Final Result: 67% for 2nd place out of ?

I was planning on scratching from Intro C, but with my ride time only 20 minutes away from my last test and my horse still having plenty of "go" still in him, I decided to just go for it. Since I had planned on scratching, I hadn't really looked at the test. I headed to warm up, while my friend wandered over to the ring to get ready to read. Guinness felt a little flat, and bored. So, I took a little calculated risk. I pushed him into a very forward canter and asked for a few changes. He immediately perked up. The changes weren't pretty, but they seemed to work. When he was listening and we had one good change on the aids, I headed right into the ring. The test was very steady, and while Pig still popped up a little in our transitions, it was our best test of the day. The changes really helped me get a little extra "oomf" out of his gaits.
After our final halt, I leaned down and gave Pig a huge pat. He'd really been there 100% all day, and that was such a good feeling. On our way out, the judge stopped us and gave me a really wonderful compliment saying she could see just how much my horse really liked what I was doing on him. She heaped praise on him and told me a story about a little hot horse she used to have. We compared notes for a little bit, chatting for maybe 5 min. That was really nice, and I appreciated her comments so much. I thought about them the whole time I washed Pig off and helped everyone pack the trailer. I was the last ride of the day, so everyone was ready to leave. My Mom went off in search of my last scores and came back bearing gifts:
Final Result: 75.75% for 1st place out of at least 9 rides. On hearing the score, I joked "I guess I was really okay skipping all of Intro ..."

While this test was Intro, and not as challenging as the other two, I'm really happy I did it. Getting comments from the judge that were so positive, and affirming (especially since this was the judge I'd failed under during Training 3), was a real boost.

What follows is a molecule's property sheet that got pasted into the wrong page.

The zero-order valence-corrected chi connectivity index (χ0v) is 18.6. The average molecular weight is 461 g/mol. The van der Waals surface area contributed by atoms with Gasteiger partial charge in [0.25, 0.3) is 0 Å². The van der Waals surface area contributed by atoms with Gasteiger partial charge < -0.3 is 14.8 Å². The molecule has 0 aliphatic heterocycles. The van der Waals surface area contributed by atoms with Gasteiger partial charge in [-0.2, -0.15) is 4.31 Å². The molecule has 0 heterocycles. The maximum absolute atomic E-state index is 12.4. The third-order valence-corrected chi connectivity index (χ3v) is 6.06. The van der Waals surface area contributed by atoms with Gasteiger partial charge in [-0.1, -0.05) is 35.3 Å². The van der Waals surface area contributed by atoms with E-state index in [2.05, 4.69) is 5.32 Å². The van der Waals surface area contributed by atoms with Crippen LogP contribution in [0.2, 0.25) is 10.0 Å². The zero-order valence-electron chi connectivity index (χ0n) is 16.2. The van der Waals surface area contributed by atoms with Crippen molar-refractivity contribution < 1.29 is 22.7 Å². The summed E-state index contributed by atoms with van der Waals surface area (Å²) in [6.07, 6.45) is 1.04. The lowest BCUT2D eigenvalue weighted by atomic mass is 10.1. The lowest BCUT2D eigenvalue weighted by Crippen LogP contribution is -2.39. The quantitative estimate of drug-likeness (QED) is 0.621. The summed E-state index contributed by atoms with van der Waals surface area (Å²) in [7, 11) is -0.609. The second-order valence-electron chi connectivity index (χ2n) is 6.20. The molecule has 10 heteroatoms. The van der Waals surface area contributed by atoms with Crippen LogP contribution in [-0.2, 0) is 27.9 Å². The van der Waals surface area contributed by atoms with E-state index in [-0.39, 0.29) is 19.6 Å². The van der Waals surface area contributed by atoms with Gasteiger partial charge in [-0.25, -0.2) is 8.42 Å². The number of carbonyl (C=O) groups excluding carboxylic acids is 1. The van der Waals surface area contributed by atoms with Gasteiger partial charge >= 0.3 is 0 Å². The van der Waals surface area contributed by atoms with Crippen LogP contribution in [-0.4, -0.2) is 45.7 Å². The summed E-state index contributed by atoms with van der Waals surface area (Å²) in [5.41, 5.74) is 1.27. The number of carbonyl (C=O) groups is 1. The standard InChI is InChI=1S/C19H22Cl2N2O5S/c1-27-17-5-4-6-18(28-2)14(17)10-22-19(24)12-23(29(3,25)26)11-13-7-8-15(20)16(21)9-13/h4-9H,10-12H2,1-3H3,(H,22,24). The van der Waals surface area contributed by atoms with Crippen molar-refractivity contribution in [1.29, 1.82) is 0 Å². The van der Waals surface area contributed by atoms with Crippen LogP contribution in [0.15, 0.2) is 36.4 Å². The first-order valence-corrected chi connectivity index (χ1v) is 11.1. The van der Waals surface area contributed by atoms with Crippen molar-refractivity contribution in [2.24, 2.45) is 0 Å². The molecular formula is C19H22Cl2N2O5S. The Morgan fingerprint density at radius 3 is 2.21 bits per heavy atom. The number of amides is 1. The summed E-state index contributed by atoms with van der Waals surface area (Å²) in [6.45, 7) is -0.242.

I'm so proud of my little red machine!

Friday, June 22, 2012

The Art of Self-Discipline

I've talked before about the difficulties of training yourself and your horse in dressage. Any discipline can be difficult to learn on your own, but one that fully revolves around training concepts seems especially so.

Recently, I've been struggling with self-discipline, in all areas of my life. It's been hard to make myself exercise (something that has never really been difficult before), to stop eating sugar, to stick to a schedule and to just sit down and FOCUS. If there's one thing I've always prided myself on, it has been my ability to make myself do anything. As you can understand, this change has been difficult to accept.

In the last few months, I've been trying to change for the better. I am a believer in the idea that self-discipline is like a muscle, you must use it to make it stronger. And, in the same way as using a muscle, sometimes getting back into the routine of using self-discipline can make you sore. It can be hard. It will really, really suck for awhile. But then, you adapt. You get stronger, and it's easier to make yourself man-up and do those hard things. It's easier to say "Self, you better focus harder. If you finish this up, we can go play later:"

In the last few weeks, I've been working through some mental soreness. I've been pushing myself for more. Getting up at 5:30 a.m. every day to run while it's cool. Striving to set goals and be more productive at work. Getting out to ride my horse AT LEAST 4 days a week. And, sticking to a schedule.

It's been really hard.

Last Thursday, I ate two bags of strawberry liquorice and drank a bottle of wine. That was not a pretty day, but every single day after has been getting easier. And, that's a good thing.